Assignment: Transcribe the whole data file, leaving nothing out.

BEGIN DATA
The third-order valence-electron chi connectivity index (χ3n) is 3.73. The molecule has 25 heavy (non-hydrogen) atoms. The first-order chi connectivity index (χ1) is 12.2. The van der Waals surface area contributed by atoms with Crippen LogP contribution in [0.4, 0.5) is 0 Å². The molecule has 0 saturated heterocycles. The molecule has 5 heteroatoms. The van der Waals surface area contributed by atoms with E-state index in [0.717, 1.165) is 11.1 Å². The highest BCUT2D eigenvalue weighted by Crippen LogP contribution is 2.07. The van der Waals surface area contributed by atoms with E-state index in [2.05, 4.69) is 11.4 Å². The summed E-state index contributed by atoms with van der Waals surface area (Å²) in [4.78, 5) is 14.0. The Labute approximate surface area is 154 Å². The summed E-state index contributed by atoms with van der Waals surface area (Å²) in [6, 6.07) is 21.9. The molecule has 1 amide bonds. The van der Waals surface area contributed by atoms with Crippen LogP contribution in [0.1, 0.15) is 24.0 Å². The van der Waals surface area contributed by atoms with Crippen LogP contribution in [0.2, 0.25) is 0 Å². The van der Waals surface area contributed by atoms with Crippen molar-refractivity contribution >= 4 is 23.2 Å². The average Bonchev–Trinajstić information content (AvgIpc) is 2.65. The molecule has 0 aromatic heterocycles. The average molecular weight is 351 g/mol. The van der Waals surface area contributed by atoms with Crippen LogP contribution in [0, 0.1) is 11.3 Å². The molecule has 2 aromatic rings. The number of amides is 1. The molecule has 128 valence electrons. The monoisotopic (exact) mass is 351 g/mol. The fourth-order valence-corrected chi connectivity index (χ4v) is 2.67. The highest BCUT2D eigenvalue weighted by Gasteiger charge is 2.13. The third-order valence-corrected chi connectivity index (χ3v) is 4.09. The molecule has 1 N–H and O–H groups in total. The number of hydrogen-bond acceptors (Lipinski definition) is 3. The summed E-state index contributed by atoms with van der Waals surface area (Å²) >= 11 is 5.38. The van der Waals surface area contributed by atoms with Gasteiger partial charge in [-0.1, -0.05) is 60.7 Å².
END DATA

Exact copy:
The third-order valence-electron chi connectivity index (χ3n) is 3.73. The molecule has 25 heavy (non-hydrogen) atoms. The first-order chi connectivity index (χ1) is 12.2. The van der Waals surface area contributed by atoms with Crippen LogP contribution in [0.4, 0.5) is 0 Å². The molecule has 0 saturated heterocycles. The molecule has 5 heteroatoms. The van der Waals surface area contributed by atoms with E-state index in [0.717, 1.165) is 11.1 Å². The highest BCUT2D eigenvalue weighted by Crippen LogP contribution is 2.07. The van der Waals surface area contributed by atoms with E-state index in [2.05, 4.69) is 11.4 Å². The summed E-state index contributed by atoms with van der Waals surface area (Å²) in [4.78, 5) is 14.0. The Labute approximate surface area is 154 Å². The summed E-state index contributed by atoms with van der Waals surface area (Å²) in [6, 6.07) is 21.9. The molecule has 1 amide bonds. The van der Waals surface area contributed by atoms with Crippen LogP contribution in [0.1, 0.15) is 24.0 Å². The van der Waals surface area contributed by atoms with Crippen LogP contribution in [0.2, 0.25) is 0 Å². The van der Waals surface area contributed by atoms with Crippen molar-refractivity contribution >= 4 is 23.2 Å². The average Bonchev–Trinajstić information content (AvgIpc) is 2.65. The molecule has 0 aromatic heterocycles. The average molecular weight is 351 g/mol. The van der Waals surface area contributed by atoms with Crippen LogP contribution in [0, 0.1) is 11.3 Å². The molecule has 2 aromatic rings. The number of amides is 1. The molecule has 128 valence electrons. The monoisotopic (exact) mass is 351 g/mol. The fourth-order valence-corrected chi connectivity index (χ4v) is 2.67. The highest BCUT2D eigenvalue weighted by Gasteiger charge is 2.13. The third-order valence-corrected chi connectivity index (χ3v) is 4.09. The molecule has 1 N–H and O–H groups in total. The number of hydrogen-bond acceptors (Lipinski definition) is 3. The summed E-state index contributed by atoms with van der Waals surface area (Å²) >= 11 is 5.38. The van der Waals surface area contributed by atoms with Gasteiger partial charge in [-0.1, -0.05) is 60.7 Å².